The Marvelous Mythos of Black Panther


Alrighty, then, I’ll start. :smile:

Of the recapitulative reading I’ve been doing in the past few days, this article stood out on the subject of ‘how myth and history interact’…


Interesting point of view, also. I noted he had this to say about the gender politics of the film « T’Challa engages with his female counterparts as equals; Killmonger kills two women and assaults a third. Their political positions may be equally compelling; their ideas about gender are not. » I thought this an interesting point. I was struck by this idea that « Africa » has been more fiction than reality for centuries, and also by the policy of « no return ». These are deep issues of diaspora which challenge overly simple readings of productions such as this.


First, let me say that in my adult life, I haven’t generally been a big super-hero / action movie fan—although I am definitely a sci-fi fan, and most of all, an appreciator of great narrative—so whatever personal aesthetic overwhelm I might have felt in the fight/battle scenes (less is more, for my taste) and general genre resistance to the blockbuster style (a critical-theoretic brand skepticism), had to be made up for by the other qualities of the film, or its wider significance as a cultural event—otherwise, I wouldn’t have coughed up the nearly $20 for the Regal Premium Experience™ at our brand new cinematic wombsphere at the Twin Peaks Mall, with the plush recliner seats and surreal-size drink holders in beefy armrests. I would have let it pass as consumer spectacle. But Black Panther is so much more than that. Not just a sensory feast, but a depth event; a complex, nuanced, visionary story—well worth immersion in an all-encompassing cave of fantastic dreams.

This review, I feel, captures the dynamic scope of the film in the context of the moral, historical, and univeral-human questions it asks:

Meanwhile, this fellow vlogger’s review (a black nerd compatriot of Darrell’s :nerd_face:) encapsulates the creative exuberance which I think belong to the film’s comic roots and Afrofuturist style:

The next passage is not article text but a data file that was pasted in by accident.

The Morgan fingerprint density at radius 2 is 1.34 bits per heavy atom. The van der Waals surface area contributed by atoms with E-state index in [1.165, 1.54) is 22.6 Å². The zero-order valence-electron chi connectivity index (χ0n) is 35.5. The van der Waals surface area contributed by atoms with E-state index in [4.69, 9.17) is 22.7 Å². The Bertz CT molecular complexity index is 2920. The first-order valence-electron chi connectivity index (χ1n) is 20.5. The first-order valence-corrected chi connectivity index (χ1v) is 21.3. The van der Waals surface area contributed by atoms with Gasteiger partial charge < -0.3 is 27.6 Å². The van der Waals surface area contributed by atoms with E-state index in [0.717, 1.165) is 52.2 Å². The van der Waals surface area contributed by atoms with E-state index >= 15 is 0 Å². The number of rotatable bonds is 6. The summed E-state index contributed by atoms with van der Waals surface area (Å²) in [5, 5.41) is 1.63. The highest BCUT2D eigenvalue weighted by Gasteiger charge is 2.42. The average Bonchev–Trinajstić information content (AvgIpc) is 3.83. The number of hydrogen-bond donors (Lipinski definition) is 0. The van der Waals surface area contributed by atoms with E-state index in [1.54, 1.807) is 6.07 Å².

Somene’s been eating their Vibranium.

Especially intriguing to me is how the conflict between T’Challa and Erik Killmonger has deep roots in intellectual history, as the divergent paths of militant-revolutionaries and integrative-reformists in framing the struggle for liberation. This is the same argument that played out between Ralph Ellison and Amiri Baraka, which was the subject for this mind-jam session here :

In the movie, when combined with the themes of family, revenge, and redemption—this conflict made for great drama! That said, a part of me hoped that T’Challah and Killmonger could have found a way to collaborate—since clearly, each was holding an important part of the truth, and a hybrid revolutionary-integrative approach could be the most powerful way to achieve mutual goals. But there was question about the ethical use of power, which I don’t think Killmonger was ready to face, blinded as he was by his passions for vengeance and justice. Would he really have been living in bondage if he could have worked with that Wakandan power structure (which had a lot going for it, you have to admit) in service to the whole world, rather than commandeering this power for his own violent ends?

Indeed, perhaps the eeriest part of the movie to me was the scene when Killmonger takes the throne after (legitimately) disposing of T-Challah in combat. It reminded me of nothing so much as when Donald Trump (the populist outsider, yet hereditary insider, to the ruling class) assumed power after the election. You could see the same aghast horror in the political class as they were forced to honor his victory.

It goes without saying that Killmonger’s plan is reckless and insane, and would cause chaos and world war. (I did find it odd that the weenie white CIA agent turns out to be a hero for helping to thwart Killmonger’s plans in the end…hmm…deep-state messaging?) It’s important that T’Challa ‘wins’ in the end, and order is restored. But the damage is done. Wakanda’s sphere of immunity has been punctured—and the outside world can no longer be considered a separate reality anymore. There must be rapprochement.

Perhaps, in a way, the movie performs a similar act of ‘sphere-puncturing’ on a cultural level. In imagining a black utopia, with wise leadership, on the verge of integrating the modern and postmodern with the traditional and tribal on a planetary scale, amidst the real complexities of global historical struggle, we dispel the illusion that some such humane synthesis couldn’t be possible.

Addendum: Just got this in one of my feeds, looks good…